November 30, 2009
I can’t express how delighted I am with the response I’ve received for the call for submissions for next April’s Order of Odd-Fish art show. Especially this new one: a gleeful comic-book style character sheet for the Belgian Prankster! This one’s by Kathleen Simmons, known as LittleDarlingEve on DeviantArt.
Kathleen deftly conveys the mix of goofy whimsy and insane terror that is the Belgian Prankster by showing him in four different modes. In the full-body drawing he looks guileless, almost innocent. Then Kathleen shows his monstrously eager, feral side when his stinger is out; gives us a taste of his contemptuous irony with the third picture; and then neatly acknowledges that Hoagland Shanks is the Belgian Prankster in disguise with the fourth picture, in which he blissfully clutches a pie! I love the red bags under his eyes, his exploding gray hair, his overall creepiness. Bravo!
At the tender age of 19, Kathleen’s already getting in at the ground floor at Disney: she snagged one of the coveted positions working as a Disney Cast Member for five months at Disney World next year. Go Kathleen! With her skills, she’s going far. Seriously, do yourself a favor and check out the tons of great art she’s already done on DeviantArt. I’m quite pleased with myself for having one of my characters in her awesome, ever-expanding portfolio!
The indefatigable—both in quantity and quality—Max Pitchkites continues his astonishing streak of paper-cut illustrations for every chapter of Odd-Fish. The one above, for chapter 11, might be my favorite so far: Jo and Ian riding an elephant through Eldritch City. Max captures beautifully the lush, alien feeling I wanted to give the streets of this tropical metropolis. The mushroom-roofed houses put me in the mind of Super Mario Bros., and as usual Max adds his own distinctive element to the scene: a whale-submarine innocently swimming along at Jo and Ian’s side. This picture has a buoyant, joyous energy that really appeals to me.
Here’s one for chapter 12, when Jo gets her fingernail bitten off by a seahorse-like creature called a nangnang. This mysterious design looks like the cover of some 1960s-1970s acid rock album, or the cryptic emblem of a chic secret society. The way Jo’s finger is bleeding—flowing upwards in perfect weightless bubbles—is more gripping, memorable, and appealing than a straightforward “realistic” picture of bleeding. Great idea to shift from the lush jumble of the last scene to the cool abstraction here. Remember how when Harry Potter came out, some adults were embarrassed to be reading about a boy wizard, so the book was also published with more subtle covers? This would be my choice for the cover of Odd-Fish if there was ever such a version. Elegant and intriguing!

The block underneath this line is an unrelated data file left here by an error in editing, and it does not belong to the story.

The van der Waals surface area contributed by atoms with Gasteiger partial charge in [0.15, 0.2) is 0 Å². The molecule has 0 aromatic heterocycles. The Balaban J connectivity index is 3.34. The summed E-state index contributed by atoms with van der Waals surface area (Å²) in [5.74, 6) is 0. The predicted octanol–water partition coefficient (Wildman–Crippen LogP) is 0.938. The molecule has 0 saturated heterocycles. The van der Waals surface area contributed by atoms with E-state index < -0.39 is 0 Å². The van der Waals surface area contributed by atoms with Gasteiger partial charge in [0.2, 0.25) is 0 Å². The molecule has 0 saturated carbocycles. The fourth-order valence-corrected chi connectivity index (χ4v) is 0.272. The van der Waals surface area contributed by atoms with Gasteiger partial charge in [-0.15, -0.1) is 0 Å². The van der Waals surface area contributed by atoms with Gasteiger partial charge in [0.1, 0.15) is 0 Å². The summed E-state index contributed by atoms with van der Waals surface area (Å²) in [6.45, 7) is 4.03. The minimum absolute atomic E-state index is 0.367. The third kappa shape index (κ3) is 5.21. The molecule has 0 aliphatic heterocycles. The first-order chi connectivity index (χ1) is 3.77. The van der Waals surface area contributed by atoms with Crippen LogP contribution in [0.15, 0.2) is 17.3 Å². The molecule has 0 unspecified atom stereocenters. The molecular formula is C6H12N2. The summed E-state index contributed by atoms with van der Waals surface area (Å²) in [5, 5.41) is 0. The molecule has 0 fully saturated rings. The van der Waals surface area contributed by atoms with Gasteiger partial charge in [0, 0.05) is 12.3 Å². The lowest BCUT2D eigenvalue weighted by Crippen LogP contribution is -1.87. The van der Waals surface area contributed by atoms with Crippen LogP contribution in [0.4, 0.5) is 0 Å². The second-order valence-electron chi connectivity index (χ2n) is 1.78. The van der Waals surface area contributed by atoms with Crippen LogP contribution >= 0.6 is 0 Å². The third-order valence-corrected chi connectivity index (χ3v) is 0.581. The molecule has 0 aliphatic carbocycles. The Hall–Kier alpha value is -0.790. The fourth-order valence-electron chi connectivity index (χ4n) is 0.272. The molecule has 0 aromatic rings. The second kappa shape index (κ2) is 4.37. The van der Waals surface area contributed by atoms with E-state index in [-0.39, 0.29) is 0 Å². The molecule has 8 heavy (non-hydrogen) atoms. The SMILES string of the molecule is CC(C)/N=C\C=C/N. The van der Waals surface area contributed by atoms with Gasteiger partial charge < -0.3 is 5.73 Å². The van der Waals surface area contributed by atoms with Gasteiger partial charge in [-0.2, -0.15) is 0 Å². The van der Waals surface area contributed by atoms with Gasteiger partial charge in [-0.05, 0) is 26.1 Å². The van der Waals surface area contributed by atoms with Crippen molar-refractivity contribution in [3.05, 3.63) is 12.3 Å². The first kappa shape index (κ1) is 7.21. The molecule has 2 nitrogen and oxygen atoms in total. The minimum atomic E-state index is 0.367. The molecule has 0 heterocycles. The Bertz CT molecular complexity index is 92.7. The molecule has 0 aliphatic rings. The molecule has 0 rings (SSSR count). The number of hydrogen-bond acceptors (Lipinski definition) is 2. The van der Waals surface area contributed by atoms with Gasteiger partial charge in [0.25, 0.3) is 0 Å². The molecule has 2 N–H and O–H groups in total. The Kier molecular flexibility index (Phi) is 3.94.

In chapter 10 the Belgian Prankster tells Ken Kiang the gruesome story of Jo’s birth. Max nimbly depicts the effect this supernatural birth has on her house, which the book describes “as if some invisible hand were squeezing the house, stretching and twisting it as if it were taffy. The bricks were melting, dripping down the sides in streams . . . The house strained at the seams, swelling, heaving, gurgling.” Max’s arrangement of windows makes it seem as though the house itself is moaning and screaming! Lovecraftian and creepy.
In chapter 13 Jo runs across two accounts of the myth of her monstrous birth. One is part of the miles-long tapestry that is the repository of all Eldritch City myths. The other is a cheaply-made, seedy, but wildly popular show called Teenage Ichthala, episodes of which are bought on the black market or passed among friends like pop-culture samizdat.
Here Max cleverly splices the tapestry and Teenage Ichthala together! For some reason Max’s style keeps reminding me of video games: the various denizens trawling across alternating bands of horizontal color remind me of early Atari 2600 efforts like Air-Sea Battle. Max throws the whole chaotic richness of the tapestry at us: jellyfish, space invader, tsunami, dinosaur, conflagration, vortex, witch-doctor skull . . . and also gives us black-and-white cels from an episode of Teenage Ichthala. Those cels precisely catch the feel I intended Teenage Ichthala to have—like that of a grainy, scratched, old-timey 1930s film.
I’m going to be a bit sad when Max finishes this series (he only has 7 more to go!) Every week I find myself looking forward to what new unpredictable madness he’s going to pull out of his hat.
Fortunately I also have brilliant art from newcomers like Kathleen to pick up the slack when that happens. And Max has hinted that he might also do some Odd-Fish illustrations when he’s done with the cut-paper art—a prospect which I heartily endorse!
Remember: everyone’s invited to make Odd-Fish art for the show, and the deadline is March 1. This is already shaping up to be a fascinating ride.